More than 30% of Medicare Advantage members are currently enrolled in a plan that offers at least one type of newer supplemental benefit, according to an April report from ATI Advisory and the Long-Term Quality Alliance. Researchers studied the growth of both Special Supplemental Benefits for the Chronically Ill (SSBCI), established by the CHRONIC Care Act of 2018 and first made available to eligible beneficiaries in 2020, and Expanded Primarily Health-Related Benefits (EPHRB), which emerged in 2019 following CMS’s reinterpretation of the definition of “primarily health-related.” Both benefit types have grown significantly over the past two years, with nutritional benefits, transportation and in-home support services among the most popular offerings. Just one benefit type, adult day health services, saw a decline in uptake, which report authors attributed to lack of availability caused by the COVID-19 pandemic. See an overview of the findings in the table below.

News Briefs: Lawmakers Urge CMS to Rethink 8.5% Medicare Advantage Plan Rate Increase

Sen. Elizabeth Warren (D-Mass.) and other progressive lawmakers wrote CMS Administrator Chiquita Brooks-LaSure asking the agency to reconsider recently finalized policies that would lead to an average revenue increase of 8.5% for Medicare Advantage plans next year. Citing the Medicare Payment Advisory Commission’s March 2022 Report to the Congress, lawmakers wrote that MA plans last year were paid 4% more per enrollee than fee-for-service Medicare, even though the program was designed to generate savings by paying insurers rates set at 95% of those used by FFS Medicare. “To preserve Medicare and its Hospital Insurance (HI) Trust Fund, we urge CMS to mitigate the announced payment increases for Medicare Advantage plans so they are on par with payments to fee-for-service Traditional Medicare and take additional steps to address overpayments and increase transparency in the Medicare Advantage program,” they wrote on April 20.

CMS Targets Patient-Assistance Programs; Rule Could Curtail Aid

CMS’s stance has long been that manufacturer-provided assistance given to patients is excluded from Best Price and average manufacturer price (AMP) calculation for prescription drugs. However, the rise of copayment accumulators and maximizers and health insurers’ subsequent taking of this assistance rather than allowing it to count toward patients’ deductibles and out-of-pocket maximums have caused the agency to rethink its position. A rule slated to take effect at the beginning of 2023 would reverse that longtime approach, potentially resulting in increased patient out-of-pocket costs for drugs and pharma companies being on the hook for ensuring they know exactly where their assistance is going, industry experts tell AIS Health, a division of MMIT.

The Medicaid rebate rule allows state Medicaid programs to get the same discounts on drug prices that manufacturers offer commercial plans purchasing prescription drugs. Manufacturers pay rebates to Medicaid programs that are calculated based on drugmakers’ Best Price, which is the lowest price the manufacturer gives to most providers of health care services or items, including hospitals, HMOs and MCOs — but not patients. It includes any price adjustments, such as discounts and rebates, but not manufacturer-provided assistance to patients.

Carvykti Approval Brings Second CAR-T to Multiple Myeloma Treatment

With its Feb. 28 approval, the Janssen Pharmaceutical Companies of Johnson & Johnson and Legend Biotech USA, Inc.’s Carvykti (ciltacabtagene autoleucel; cilta-cel) becomes the second chimeric antigen receptor T-cell (CAR-T) therapy to treat multiple myeloma. Payers report being less likely to prefer it over some or all other multiple myeloma treatments with a similar indication, but oncologists are showing more enthusiasm for prescribing the new agent, according to Zitter Insights.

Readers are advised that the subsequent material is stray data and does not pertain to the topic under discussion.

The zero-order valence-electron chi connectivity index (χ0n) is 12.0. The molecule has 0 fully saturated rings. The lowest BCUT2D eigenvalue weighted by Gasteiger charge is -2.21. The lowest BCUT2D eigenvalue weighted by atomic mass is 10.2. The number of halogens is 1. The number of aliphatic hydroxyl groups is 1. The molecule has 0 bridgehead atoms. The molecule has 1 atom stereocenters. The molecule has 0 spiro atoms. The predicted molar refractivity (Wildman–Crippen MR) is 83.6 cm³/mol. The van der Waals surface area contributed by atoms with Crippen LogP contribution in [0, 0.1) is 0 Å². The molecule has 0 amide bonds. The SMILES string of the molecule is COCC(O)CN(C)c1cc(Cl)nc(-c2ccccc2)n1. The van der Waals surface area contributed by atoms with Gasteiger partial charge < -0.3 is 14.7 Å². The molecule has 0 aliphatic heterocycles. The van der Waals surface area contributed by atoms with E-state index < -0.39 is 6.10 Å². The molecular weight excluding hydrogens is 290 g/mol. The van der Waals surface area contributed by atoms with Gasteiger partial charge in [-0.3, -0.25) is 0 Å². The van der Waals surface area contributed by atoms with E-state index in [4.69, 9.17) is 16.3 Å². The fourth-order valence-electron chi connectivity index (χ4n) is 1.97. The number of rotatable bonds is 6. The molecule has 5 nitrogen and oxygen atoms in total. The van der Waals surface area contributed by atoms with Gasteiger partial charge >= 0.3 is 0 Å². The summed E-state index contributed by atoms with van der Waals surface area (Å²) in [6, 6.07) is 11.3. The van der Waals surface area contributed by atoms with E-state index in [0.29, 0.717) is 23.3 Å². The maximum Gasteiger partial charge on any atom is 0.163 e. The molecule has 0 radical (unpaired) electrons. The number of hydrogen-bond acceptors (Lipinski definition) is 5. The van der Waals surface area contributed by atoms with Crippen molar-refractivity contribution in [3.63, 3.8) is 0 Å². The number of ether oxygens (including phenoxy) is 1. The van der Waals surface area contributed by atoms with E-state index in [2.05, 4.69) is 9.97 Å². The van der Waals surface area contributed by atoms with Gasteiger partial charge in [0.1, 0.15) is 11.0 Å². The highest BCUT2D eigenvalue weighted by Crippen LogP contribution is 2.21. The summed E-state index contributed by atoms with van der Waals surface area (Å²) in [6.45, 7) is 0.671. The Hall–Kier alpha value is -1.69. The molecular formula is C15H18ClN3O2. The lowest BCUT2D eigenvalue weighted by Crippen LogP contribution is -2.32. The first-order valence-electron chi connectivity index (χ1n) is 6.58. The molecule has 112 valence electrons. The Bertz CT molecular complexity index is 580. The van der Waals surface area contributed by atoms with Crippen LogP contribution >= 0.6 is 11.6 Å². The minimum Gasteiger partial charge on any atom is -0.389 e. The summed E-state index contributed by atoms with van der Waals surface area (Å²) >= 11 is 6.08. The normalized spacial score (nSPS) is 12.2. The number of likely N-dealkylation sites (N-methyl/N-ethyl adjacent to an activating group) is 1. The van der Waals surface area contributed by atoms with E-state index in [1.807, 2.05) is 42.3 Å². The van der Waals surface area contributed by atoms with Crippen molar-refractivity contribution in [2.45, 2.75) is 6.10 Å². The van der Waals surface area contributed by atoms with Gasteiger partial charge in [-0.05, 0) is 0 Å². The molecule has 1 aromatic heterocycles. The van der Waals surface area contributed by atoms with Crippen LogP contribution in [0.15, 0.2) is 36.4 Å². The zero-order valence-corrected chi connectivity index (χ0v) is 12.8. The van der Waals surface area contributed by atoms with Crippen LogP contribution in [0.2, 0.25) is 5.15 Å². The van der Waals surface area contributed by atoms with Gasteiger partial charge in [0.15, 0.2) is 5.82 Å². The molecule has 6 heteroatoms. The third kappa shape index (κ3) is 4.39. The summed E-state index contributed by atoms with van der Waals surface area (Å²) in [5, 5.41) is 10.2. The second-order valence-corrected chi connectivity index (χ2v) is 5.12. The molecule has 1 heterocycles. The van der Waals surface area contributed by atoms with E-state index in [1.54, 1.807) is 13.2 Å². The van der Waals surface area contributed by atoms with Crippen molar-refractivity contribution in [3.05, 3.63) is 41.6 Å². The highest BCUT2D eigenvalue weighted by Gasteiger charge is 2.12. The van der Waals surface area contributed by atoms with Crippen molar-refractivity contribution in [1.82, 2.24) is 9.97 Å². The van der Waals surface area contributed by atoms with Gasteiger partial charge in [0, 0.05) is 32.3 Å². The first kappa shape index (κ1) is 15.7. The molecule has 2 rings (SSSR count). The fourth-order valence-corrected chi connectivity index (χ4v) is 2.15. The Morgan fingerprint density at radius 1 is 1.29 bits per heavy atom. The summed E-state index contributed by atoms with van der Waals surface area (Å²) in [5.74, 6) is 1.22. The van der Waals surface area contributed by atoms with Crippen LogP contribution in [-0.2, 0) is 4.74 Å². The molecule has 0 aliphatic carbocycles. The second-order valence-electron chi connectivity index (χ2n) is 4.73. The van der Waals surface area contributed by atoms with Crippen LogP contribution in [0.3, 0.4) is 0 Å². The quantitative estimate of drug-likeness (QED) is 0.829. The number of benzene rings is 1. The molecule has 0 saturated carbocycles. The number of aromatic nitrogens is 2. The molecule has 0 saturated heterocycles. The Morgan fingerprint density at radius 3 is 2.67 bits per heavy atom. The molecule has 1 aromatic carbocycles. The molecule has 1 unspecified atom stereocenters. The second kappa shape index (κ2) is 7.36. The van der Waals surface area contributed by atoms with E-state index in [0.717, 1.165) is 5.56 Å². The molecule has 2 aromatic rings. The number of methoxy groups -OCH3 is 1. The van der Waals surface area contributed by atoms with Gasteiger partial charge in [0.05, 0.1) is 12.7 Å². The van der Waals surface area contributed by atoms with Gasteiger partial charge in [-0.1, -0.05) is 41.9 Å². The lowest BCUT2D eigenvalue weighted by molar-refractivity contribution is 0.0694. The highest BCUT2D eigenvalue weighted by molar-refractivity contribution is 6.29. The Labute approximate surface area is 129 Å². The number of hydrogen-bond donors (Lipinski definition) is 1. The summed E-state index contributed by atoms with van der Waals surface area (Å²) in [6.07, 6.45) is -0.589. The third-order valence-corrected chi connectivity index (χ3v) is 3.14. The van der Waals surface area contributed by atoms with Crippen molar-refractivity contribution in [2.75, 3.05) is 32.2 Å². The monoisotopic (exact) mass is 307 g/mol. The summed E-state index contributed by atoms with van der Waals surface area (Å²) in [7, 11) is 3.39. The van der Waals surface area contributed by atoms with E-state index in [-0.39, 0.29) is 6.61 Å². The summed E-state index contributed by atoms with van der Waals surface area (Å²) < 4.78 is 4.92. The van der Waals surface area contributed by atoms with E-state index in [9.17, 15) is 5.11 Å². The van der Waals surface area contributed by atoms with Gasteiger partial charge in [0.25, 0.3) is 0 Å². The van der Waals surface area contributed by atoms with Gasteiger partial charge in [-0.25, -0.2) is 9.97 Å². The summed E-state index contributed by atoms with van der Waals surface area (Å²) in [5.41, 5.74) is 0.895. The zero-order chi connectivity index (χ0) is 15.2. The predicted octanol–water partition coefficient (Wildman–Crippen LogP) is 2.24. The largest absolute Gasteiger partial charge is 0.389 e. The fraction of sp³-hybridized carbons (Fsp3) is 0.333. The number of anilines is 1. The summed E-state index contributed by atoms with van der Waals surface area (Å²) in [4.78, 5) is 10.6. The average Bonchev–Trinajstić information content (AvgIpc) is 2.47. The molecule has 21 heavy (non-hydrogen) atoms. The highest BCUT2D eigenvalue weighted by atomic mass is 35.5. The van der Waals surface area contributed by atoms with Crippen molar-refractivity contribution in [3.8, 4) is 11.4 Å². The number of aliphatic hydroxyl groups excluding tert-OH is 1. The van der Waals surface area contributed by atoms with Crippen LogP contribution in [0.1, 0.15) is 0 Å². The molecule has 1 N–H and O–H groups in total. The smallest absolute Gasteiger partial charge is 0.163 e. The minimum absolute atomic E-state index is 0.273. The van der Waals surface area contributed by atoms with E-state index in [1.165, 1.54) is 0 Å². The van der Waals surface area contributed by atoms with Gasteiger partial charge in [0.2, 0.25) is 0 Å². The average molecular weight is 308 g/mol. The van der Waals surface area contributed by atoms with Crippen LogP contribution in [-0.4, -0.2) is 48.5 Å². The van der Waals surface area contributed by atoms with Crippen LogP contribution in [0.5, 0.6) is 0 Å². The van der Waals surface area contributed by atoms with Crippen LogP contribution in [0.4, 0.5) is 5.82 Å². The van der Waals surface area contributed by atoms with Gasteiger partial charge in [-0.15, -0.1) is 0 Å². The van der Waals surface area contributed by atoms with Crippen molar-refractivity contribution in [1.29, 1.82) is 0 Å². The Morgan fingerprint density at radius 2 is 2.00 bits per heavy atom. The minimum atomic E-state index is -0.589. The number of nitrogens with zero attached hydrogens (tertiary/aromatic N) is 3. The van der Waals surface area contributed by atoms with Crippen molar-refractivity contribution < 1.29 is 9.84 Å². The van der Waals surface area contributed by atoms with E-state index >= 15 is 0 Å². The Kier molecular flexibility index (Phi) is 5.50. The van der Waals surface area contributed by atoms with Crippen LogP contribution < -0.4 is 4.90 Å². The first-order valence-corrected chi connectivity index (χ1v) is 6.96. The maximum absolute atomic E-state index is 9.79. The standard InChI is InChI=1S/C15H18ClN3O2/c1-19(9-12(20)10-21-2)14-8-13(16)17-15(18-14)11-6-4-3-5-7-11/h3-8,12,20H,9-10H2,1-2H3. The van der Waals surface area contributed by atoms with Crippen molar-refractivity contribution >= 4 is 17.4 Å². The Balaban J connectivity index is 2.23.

The FDA approved Carvykti for the treatment of adults with relapsed or refractory multiple myeloma after at least four lines of therapy, including a proteasome inhibitor, an immunomodulatory agent and an anti-CD38 monoclonal antibody. The product is a B-cell maturation antigen (BCMA)-directed CAR-T agent. The one-time treatment will have a phased launch and will be available through a limited network of certified treatment centers. The FDA gave the drug breakthrough therapy and orphan drug designations. The therapy’s wholesale acquisition cost is $465,000.

Pharma/PBM Contracts Are Increasingly Complex, Opaque

Gaining market access for therapies is key to pharma manufacturers’ success. And it’s not merely access but where on a formulary that access occurs — as well as the formulary tier of competitor products — that’s crucial. To help secure placement, drugmakers enter into contracts with PBMs — and, increasingly, their group purchasing organizations (GPOs) — entities that in turn enter into pharma contracts on behalf of their health plan and employer clients. But these contracts have grown increasingly complex and opaque, and companies should ensure they understand exactly what they’re signing, say industry experts.

These contracts are proprietary, almost always have nondisclosure clauses and vary by manufacturer, PBM and GPO, so many details around them remain unknown. However, sources tell AIS Health that certain standard items should be included. Those include “definitions, financial terms, requirements to qualify for payments, payment timelines, data sharing, confidentiality,” among other aspects, says Katie Asch, Pharm.D., senior director and U.S. consulting pharmacy practice lead at Willis Towers Watson. In addition, states Jenisha Malhotra, senior manager in Risk & Financial Advisory at Deloitte Life Sciences & Health Care, other items that may be addressed are details around the effective dates of the contract; pricing or incentives, including rebates or discounts; eligible products; responsibilities of the contract signees; and eligibility requirements, including eligible facilities.